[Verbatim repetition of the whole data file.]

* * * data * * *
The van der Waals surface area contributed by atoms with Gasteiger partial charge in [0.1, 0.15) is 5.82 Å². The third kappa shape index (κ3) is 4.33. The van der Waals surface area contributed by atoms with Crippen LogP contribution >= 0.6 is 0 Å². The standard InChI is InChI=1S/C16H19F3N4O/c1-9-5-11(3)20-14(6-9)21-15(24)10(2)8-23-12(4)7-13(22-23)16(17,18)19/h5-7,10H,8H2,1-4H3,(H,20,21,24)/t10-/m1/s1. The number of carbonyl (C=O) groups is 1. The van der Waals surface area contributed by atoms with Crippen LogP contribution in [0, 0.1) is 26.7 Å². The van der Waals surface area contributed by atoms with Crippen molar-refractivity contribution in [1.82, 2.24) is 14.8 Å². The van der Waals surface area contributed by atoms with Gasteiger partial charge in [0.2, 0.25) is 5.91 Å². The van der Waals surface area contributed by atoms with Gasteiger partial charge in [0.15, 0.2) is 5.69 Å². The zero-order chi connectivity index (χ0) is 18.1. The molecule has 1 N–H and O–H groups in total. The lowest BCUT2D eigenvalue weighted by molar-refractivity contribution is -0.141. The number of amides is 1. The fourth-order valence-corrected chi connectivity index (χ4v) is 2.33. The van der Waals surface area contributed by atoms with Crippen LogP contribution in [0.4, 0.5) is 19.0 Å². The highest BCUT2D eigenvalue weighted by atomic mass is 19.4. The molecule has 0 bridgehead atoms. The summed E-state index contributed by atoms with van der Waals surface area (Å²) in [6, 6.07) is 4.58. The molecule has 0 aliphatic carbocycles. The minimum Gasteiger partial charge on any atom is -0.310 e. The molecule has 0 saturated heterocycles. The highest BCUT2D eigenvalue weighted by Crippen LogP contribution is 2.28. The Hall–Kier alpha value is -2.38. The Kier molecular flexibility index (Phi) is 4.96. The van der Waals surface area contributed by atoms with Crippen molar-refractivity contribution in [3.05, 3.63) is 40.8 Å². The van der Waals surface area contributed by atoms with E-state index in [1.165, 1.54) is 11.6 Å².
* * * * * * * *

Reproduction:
The van der Waals surface area contributed by atoms with Gasteiger partial charge in [0.1, 0.15) is 5.82 Å². The third kappa shape index (κ3) is 4.33. The van der Waals surface area contributed by atoms with Crippen LogP contribution >= 0.6 is 0 Å². The standard InChI is InChI=1S/C16H19F3N4O/c1-9-5-11(3)20-14(6-9)21-15(24)10(2)8-23-12(4)7-13(22-23)16(17,18)19/h5-7,10H,8H2,1-4H3,(H,20,21,24)/t10-/m1/s1. The number of carbonyl (C=O) groups is 1. The van der Waals surface area contributed by atoms with Crippen LogP contribution in [0, 0.1) is 26.7 Å². The van der Waals surface area contributed by atoms with Crippen molar-refractivity contribution in [1.82, 2.24) is 14.8 Å². The van der Waals surface area contributed by atoms with Gasteiger partial charge in [0.2, 0.25) is 5.91 Å². The van der Waals surface area contributed by atoms with Gasteiger partial charge in [0.15, 0.2) is 5.69 Å². The zero-order chi connectivity index (χ0) is 18.1. The molecule has 1 N–H and O–H groups in total. The lowest BCUT2D eigenvalue weighted by molar-refractivity contribution is -0.141. The number of amides is 1. The fourth-order valence-corrected chi connectivity index (χ4v) is 2.33. The van der Waals surface area contributed by atoms with Crippen LogP contribution in [0.4, 0.5) is 19.0 Å². The highest BCUT2D eigenvalue weighted by atomic mass is 19.4. The molecule has 0 bridgehead atoms. The summed E-state index contributed by atoms with van der Waals surface area (Å²) in [6, 6.07) is 4.58. The molecule has 0 aliphatic carbocycles. The minimum Gasteiger partial charge on any atom is -0.310 e. The molecule has 0 saturated heterocycles. The highest BCUT2D eigenvalue weighted by Crippen LogP contribution is 2.28. The Hall–Kier alpha value is -2.38. The Kier molecular flexibility index (Phi) is 4.96. The van der Waals surface area contributed by atoms with Crippen molar-refractivity contribution in [3.05, 3.63) is 40.8 Å². The van der Waals surface area contributed by atoms with E-state index in [1.165, 1.54) is 11.6 Å².